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Unformatted text preview: lation is similar but must include an arbitrary delay for the longest FIQ routine to complete (since FIQ is higher priority than IRQ). Interrupt latency Cache-l/O interactions The usual assumption is that a cache makes a processor go faster. Normally this is true, if the performance is averaged over a reasonable period. But in many cases interrupts are used where worst-case real-time response is critical; in these cases a 314 Architectural Support for Operating Systems cache can make the performance significantly worse. An MMU can make things worse still! Here is the worst-case interrupt latency sum for the ARM? 10 which we will meet in the next chapter. The latency is the sum of: 1. The time for the request signal to pass through the FIQ synchronizing latches; this is three clock cycles (worst case) as before. 2. The time for the longest instruction (which is a load multiple of 16 registers) to complete; this is 20 clock cycles as before, but... ...this could cause the write buffer to flush, which can take up to 12 cycles, then incur three MMU TLB misses, adding 18 clock cycles, and six cache misses, adding a further 24 cycles. The original 20 cycles overlap the line fetches, but the total cost for this stage can still reach 66 cycles. 3. The time for data abort entry sequence; this is three clock cycles as before, but... ...the fetches from the vector space could add an MMU miss and a cache miss, increasing the cost to 12 cycles. 4. The time for the FIQ entry sequence; this is two clock cycles as before, but... ...it could incur another cache miss, costing six cycles. The total is now 87 clock cycles, many of which are non-sequential memory accesses. So note that automatic mechanisms which support a memory hierarchy to speed up general-purpose programs on average often have the opposite effect on worst-case calculations for critical code segments. Reducing latency How can the latency be reduced when real-time constraints simply must be met? A fixed area of fast on-chip RAM (for example, containing the vector space at the bottom of m...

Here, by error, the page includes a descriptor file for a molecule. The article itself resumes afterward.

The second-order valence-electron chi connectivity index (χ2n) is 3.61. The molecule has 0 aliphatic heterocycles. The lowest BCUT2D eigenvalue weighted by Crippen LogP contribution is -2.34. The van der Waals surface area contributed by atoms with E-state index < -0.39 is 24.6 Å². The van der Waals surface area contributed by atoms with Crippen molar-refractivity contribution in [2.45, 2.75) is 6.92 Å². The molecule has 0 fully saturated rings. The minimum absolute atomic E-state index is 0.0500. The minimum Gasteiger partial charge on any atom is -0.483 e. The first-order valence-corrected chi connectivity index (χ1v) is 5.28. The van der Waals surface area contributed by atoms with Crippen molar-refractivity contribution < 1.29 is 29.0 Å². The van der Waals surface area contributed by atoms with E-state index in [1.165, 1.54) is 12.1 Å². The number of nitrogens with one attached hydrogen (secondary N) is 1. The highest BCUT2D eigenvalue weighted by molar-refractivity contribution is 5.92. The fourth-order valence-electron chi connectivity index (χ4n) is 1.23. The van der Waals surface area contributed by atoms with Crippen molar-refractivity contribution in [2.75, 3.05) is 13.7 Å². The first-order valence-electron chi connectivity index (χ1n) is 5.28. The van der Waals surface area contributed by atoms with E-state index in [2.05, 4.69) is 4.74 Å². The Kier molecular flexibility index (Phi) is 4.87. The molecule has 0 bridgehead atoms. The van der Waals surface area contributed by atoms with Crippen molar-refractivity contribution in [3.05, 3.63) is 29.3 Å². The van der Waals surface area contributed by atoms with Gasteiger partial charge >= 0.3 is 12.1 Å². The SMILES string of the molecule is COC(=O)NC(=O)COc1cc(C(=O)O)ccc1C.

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This document was uploaded on 10/30/2011 for the course CSE 378 380 at SUNY Buffalo.
- Spring '09